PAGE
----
Constant Companion was Ruthann Friedman's lone album. Originally released in 1969, its stripped-bare style floats alongside Clouds, Joni Mitchell's record of that year. Friedman's vocals and plucked acoustic guitar are dressed only in filmy fabric and misty morning echo, like she's singing her songs to gathered lovers and friends after a night of wine and whatever else. She lived in that famed California scene too Friedman performed at the 1969 Big Sur Folk Festival alongside Mitchell and Joan Baez. But Companion resonates today not as a dog-eared memory, but for its arresting ability to rumple the era's psychedelic themes and folk structure with moments of unique beauty and sudden tales of warning. Hindsight might label "Fairy Prince Rainbow Man" as redundant whimsy. But Friedman's character is a bringer of dreams who's fated to die mysteriously, having "hidden himself for his love of the sun." "People" too is a lament, with the scratchy ache in Friedman's voice pleading for something real, or the recognition that Left Coast bohemia isn't necessarily paradise. With its searching themes, gorgeous artwork and evocative photography of the artist's penetrating eyes, Companion thrives as both a welcome reissue and provoking listen for all the mornings of today.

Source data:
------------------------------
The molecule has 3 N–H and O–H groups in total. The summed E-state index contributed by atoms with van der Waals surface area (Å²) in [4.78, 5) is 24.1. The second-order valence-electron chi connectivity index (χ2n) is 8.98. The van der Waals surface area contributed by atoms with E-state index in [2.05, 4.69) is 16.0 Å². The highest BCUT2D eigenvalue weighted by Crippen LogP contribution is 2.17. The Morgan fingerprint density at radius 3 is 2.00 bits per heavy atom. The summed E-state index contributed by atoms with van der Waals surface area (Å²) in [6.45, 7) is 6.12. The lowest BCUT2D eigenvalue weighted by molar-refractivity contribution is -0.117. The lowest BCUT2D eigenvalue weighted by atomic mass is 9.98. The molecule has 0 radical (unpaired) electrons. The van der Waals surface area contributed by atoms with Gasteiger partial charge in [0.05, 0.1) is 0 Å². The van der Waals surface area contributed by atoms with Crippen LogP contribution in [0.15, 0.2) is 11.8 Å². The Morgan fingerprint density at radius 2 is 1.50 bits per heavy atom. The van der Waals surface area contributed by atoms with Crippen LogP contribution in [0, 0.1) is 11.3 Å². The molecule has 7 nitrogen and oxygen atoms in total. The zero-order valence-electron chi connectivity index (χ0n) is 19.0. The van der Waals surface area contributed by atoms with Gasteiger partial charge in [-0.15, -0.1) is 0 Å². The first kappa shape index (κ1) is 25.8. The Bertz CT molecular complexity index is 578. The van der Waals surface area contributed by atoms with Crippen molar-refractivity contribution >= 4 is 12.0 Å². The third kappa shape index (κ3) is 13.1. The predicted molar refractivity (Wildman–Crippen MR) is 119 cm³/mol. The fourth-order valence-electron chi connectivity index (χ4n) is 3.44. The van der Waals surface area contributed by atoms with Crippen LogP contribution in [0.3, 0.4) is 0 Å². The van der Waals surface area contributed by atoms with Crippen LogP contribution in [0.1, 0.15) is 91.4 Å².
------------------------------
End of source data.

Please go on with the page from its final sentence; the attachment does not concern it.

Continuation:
Johnny Loftus writes about music for Metro Times. Send comments to firstname.lastname@example.org.
We welcome readers to submit letters regarding articles and content in Detroit Metro Times. Letters should be a minimum of 150 words, refer to content that has appeared on Detroit Metro Times, and must include the writer's full name, address, and phone number for verification purposes. No attachments will be considered. Writers of letters selected for publication will be notified via email. Letters may be edited and shortened for space.
Email us at email@example.com.
Detroit Metro Times works for you, and your support is essential.
Our small but mighty local team works tirelessly to bring you high-quality, uncensored news and cultural coverage of Detroit and beyond.
Unlike many newspapers, ours is free – and we'd like to keep it that way, because we believe, now more than ever, everyone deserves access to accurate, independent coverage of their community.
Whether it's a one-time acknowledgement of this article or an ongoing pledge, your support helps keep Detroit's true free press free.